Detention in the temporary protection framework

Turkey

Country Report: Detention in the temporary protection framework Last updated: 30/11/20

Author

Independent

As a rule, temporary protection beneficiaries should not be detained. The TPR does not feature any explicit provision governing administrative detention of persons within the scope of temporary protection laying down grounds and procedural safeguards that apply. Article 35 TPR does, however, provide that beneficiaries who fail to comply with the obligations set out in the Regulation may be temporarily or permanently prevented from residing outside a Temporary Accommodation Centre. Where this provision is applied, beneficiaries are forbidden from leaving the camp, thereby being de facto in a state of detention.

As discussed in the section on Housing, camps for Syrians officially referred to as Temporary Accommodation Centres were originally established and run by AFAD. Since October 2015, however, DGMM has managed the camp based in the Düziçi district of Osmaniye province and began to use it as a de facto detention centre mainly to hold selected Syrian nationals.[1] Currently, Düziçi is classified as a temporary Removal Centre (see Place of Detention).

Under a Circular of 25 July 2014, there is a provision relevant to beneficiaries who threaten public order or security inter alia by begging or living on the street.[2] On the basis of this Circular, cases of Syrians confined within camps and not being allowed to leave after being arrested for homelessness or begging have been reported in previous years[3] including to groups such as Dom.[4] This practice stopped in 2018.[5]

In addition, detention has also been – arbitrarily – imposed in some cases as a sanction against temporary protection beneficiaries who violate their obligation to stay in their assigned province, although practice in this regard is not uniform. For example, temporary protection beneficiaries apprehended for irregular exit by sea are transferred to Removal Centres and are held there until the completion of pre-registration, unless they pose a threat to public safety and security.[6]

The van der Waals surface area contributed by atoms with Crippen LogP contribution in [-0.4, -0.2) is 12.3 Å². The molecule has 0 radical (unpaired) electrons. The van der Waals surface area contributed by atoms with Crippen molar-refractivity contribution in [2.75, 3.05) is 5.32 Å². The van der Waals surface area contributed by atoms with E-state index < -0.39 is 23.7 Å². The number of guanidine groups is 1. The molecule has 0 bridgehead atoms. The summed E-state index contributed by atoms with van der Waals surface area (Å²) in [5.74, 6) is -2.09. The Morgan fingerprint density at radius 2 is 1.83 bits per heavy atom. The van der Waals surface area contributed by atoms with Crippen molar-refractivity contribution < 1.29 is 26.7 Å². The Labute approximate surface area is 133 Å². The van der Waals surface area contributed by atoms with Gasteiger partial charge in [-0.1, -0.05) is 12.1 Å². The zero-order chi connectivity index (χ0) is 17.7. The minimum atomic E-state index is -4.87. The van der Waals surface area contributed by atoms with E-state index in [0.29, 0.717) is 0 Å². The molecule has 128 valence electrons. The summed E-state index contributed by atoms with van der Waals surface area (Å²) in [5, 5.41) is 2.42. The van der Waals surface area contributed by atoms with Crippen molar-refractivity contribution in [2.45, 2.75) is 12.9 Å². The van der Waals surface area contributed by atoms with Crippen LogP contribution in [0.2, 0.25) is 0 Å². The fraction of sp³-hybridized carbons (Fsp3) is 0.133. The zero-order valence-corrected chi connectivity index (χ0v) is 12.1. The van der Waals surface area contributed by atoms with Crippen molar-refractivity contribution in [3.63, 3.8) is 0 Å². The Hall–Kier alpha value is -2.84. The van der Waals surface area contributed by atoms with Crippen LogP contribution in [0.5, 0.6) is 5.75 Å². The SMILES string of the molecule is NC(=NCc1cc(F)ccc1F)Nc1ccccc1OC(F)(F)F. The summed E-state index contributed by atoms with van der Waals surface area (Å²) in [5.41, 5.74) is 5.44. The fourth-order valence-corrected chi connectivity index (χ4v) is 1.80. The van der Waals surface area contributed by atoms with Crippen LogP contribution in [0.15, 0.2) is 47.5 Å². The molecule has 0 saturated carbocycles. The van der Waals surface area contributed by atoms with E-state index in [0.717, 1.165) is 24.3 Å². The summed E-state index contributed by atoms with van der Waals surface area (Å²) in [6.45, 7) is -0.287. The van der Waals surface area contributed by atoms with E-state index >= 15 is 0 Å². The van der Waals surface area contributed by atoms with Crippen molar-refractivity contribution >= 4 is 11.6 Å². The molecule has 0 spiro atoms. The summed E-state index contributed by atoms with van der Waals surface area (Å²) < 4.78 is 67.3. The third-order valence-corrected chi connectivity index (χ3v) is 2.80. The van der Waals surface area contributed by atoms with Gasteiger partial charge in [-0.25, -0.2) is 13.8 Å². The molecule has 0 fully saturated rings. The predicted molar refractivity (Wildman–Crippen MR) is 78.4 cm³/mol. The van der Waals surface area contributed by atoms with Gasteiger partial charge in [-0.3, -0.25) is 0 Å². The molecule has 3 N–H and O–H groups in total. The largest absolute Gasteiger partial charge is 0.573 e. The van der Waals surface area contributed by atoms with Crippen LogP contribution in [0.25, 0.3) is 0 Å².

Temporary protection beneficiaries may be subject to detention for the purpose of removal (see International Protection: Grounds for Detention) where their status is cancelled or they fall within the exceptions to the principle of non-refoulement (see Protection from Refoulement).

 


[1] Council of Europe Special Representative for Migration and Refugees, Report of the fact-finding visit to Turkey, 10 August 2016, paras VI.1(b) and XI.2(f).

[2] Ministry of Interior Circular 2014/429 of 25 July 2014.

[3]  Zeynep Kivilcim, ‘Legal violence against Syrian female refugees in Turkey’, Female Legal Studies, 2016, citing Amnesty International, Europe’s gatekeeper, 2015.

[4] Information provided by the Kirkayak Cultural Centre, February 2018.

[5] Information provided by the Kirkayak Cultural Centre, February 2019.

[6] Information provided by a stakeholder, February 2018.

 

Table of contents

  • Statistics
  • Overview of the legal framework
  • Overview of main changes since the previous report update
  • Introduction to the asylum context in Turkey
  • Asylum Procedure
  • Reception Conditions
  • Detention of Asylum Seekers
  • Content of International Protection
  • Temporary Protection Regime
  • Content of Temporary Protection